The wind was raising the hairs on my arm as I pushed the door to the house open. It was nearly nightfall, the last rays of the sun glinting off distant Phewa taal, seen through the hills. Lights were beginning to pop up in the bazaar downhill. The door creaked open, ominously.
Immediately, a rancid smell assaulted my nostrils, the taste of decay in the musty indoor air. The windows of this old house were boarded up, to prevent rainwater leaking in, but that also meant it kept the stink of dead rat inside. I instinctively reached for the switch once inside, but it was not anywhere near where most light switches are in modern houses. I had to turn to the flashlight in my phone, and finally I found the switch, hanging from a twisted wire. It clicked audibly.
The ‘W’ of an old filament bulb tried once, twice, and finally on the third attempt flooded the room with light. To the right of the room were wooden steps and the left was what looked like the entrance to a kitchen. Right in front of me was a small cot. The wall looked cracked in places.
I attempted the stairs, but one of them broke, and I landed on my ass with thud.
I dusted myself off, but some of the mud cover had broken off the floor. My hands smelled of the earth, and of time. This ancient house exuded that, the sense of time standing still, its ghostly inhabitants still expecting to rise each morning and step out into the porch, into a simple world of melapaat and juwataas and deusi-bhailo.
I shivered, and exited quickly. It was best not to disturb ruins and relics.
The sunlight was pushing down on me as I climbed. The asphalt of the road, recently paved, threatened to melt back into a dark and shiny puddle. The air above the surface swayed slightly, or maybe I was just seeing things.
I turned the bend of the zigzagging path. A scooter roared downhill, its rider wearing those oversized goggles and pisspot helmet. It disappeared in a yellow blur. I trudged ahead.
To the side of the road stood a monastery. The hallmark combo of colors were there, of course, in the verandah and the flags over the building. But it was the most utilitarian looking place of worship I had seen. Being in no hurry, and seeking shade, I entered.
The door, barely twice my width, funneled out to a wide entrance, with staircases running upwards to my left and right. I undid my shoes and tossed them into a pigeonhole of the shoerrack. My socks smelled. It felt like heresy even stepping on the inscribed marble. I lost my balance on the third step and nearly fell. My other steps were ginger from then.
The room felt devoid of air. I called out a general greeting. Only the walls listened. The soundscape was dominated by the slow creak of prayer cylinders coming to a halt, and the immolation of spirit lamps. I arrived at the front of the room, and looked at the painting.
At first, the mandala looked symmetric. Divide a circle by four, and cut the quarters into thinner pizza slices and you had the same thing. But one by one, the toppings disagreed with each other. Here a demon had a bow, on the opposite side its counterpart had a saber. A snaky dragon was running through the third quadrant, but oh, in the first it stopped midway. Soon the stationary painting started flowing. The central square fractaled out into smaller and smaller corners. The Buddhas in the four corners swapped places. Concentric circles coiled clockwise. A low hum started from the painting. Or maybe I was humming. It slowly rose in volume, reaching a chant.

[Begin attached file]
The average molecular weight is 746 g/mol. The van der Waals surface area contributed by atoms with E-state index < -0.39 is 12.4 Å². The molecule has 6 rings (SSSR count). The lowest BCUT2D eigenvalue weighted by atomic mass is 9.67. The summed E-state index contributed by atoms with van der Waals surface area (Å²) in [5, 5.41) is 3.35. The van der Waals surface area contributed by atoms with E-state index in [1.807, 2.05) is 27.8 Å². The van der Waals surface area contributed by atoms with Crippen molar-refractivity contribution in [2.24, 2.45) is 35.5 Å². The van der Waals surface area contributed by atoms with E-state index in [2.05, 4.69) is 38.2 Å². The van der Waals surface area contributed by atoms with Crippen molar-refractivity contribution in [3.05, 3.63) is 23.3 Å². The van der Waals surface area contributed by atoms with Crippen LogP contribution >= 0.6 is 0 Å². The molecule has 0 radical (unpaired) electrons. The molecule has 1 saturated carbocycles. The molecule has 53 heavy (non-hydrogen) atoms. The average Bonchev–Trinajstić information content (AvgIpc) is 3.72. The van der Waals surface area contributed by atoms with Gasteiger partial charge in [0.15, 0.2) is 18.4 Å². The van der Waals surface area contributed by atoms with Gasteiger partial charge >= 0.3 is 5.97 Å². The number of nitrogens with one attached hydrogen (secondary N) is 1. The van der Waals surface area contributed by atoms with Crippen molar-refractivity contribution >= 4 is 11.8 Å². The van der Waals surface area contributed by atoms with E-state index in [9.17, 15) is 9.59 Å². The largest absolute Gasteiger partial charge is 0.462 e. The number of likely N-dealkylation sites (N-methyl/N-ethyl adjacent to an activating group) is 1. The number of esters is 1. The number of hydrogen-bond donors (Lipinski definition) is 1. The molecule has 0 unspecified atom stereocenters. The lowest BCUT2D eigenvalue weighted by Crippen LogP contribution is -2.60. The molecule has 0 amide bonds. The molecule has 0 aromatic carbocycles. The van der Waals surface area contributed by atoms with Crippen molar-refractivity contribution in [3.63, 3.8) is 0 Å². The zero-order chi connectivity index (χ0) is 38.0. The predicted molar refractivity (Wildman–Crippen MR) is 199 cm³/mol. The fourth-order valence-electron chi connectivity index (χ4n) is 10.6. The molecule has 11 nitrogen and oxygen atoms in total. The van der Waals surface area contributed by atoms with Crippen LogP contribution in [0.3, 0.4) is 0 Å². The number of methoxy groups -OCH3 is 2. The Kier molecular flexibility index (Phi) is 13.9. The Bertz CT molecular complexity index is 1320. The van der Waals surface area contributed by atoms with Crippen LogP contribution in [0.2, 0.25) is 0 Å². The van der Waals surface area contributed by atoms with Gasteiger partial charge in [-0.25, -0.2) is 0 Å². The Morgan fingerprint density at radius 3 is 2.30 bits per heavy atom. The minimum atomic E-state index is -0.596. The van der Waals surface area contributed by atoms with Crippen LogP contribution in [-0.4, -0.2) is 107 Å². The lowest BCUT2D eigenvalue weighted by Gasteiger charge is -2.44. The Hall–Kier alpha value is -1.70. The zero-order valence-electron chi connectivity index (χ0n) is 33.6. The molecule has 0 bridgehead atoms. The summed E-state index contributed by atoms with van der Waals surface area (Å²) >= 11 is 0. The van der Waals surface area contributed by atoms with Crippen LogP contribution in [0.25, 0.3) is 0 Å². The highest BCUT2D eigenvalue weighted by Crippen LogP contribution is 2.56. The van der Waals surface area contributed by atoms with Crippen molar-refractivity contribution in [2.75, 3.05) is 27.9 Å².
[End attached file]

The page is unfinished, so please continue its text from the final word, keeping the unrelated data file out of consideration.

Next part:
My stomach groaned out, and took precedence over any thoughts. I looked around the vacant room, called out one last time, then exited. It was dark outside.
The gates were open today. I had heard this from a senior on the way to the mall. Some doubts had lingered, when I packed my bag and trudged to the main gate. They were soon dispelled when the singular guard let me in, his face impassive. The leaves were starting to rust, highlighted by the evening light.
One lone crow spied on me as I made my way down the path.
I passed the trail leading to the bleachers when I heard a familiar sound. I had always thought of it as a noise made by the generator, in a small shed to right of me. But during one early morning, I had glanced upon the woodpecker. It had been drilling a metal pole. Now, the same sound came from somewhere, the solo percussion of this unseen bird. Did it know it was hitting metal, or had it gone cuckoo?
I walked on ahead, the basketball court receding to my back, conspicuously absent of any movement. The peeling blue shutters of the store greeted me. I neared the entrance to the hostel.
It wasn’t dark quite yet, but the newly installed floodlight was on. Shielding my hand against my eyes, I advanced. The guard stationed there looked at me warily as I pressed my thumb on the machine. It beeped and a Chinese lady permitted me entry.
The three blocks of the three floors that made up this village were deserted. Near my room, a pair of pigeons hiding above the switch enclosure burst out, and left feathers that slowly descended. The lights on the switch were blinking with furious speed, so the internet would be working, hopefully. The room was as I had left it, except a part of the carpet had been gnawed on. I threw my bag on the mat and thumped down on my bed. It looked like I was the first hosteler to return.
I was ruminating on tomorrow when I heard footsteps. I grabbed my phone, took out a pair of slippers and pushed out the door. The lights came in from the far corner of the block. I hurried towards that room, grateful for some company.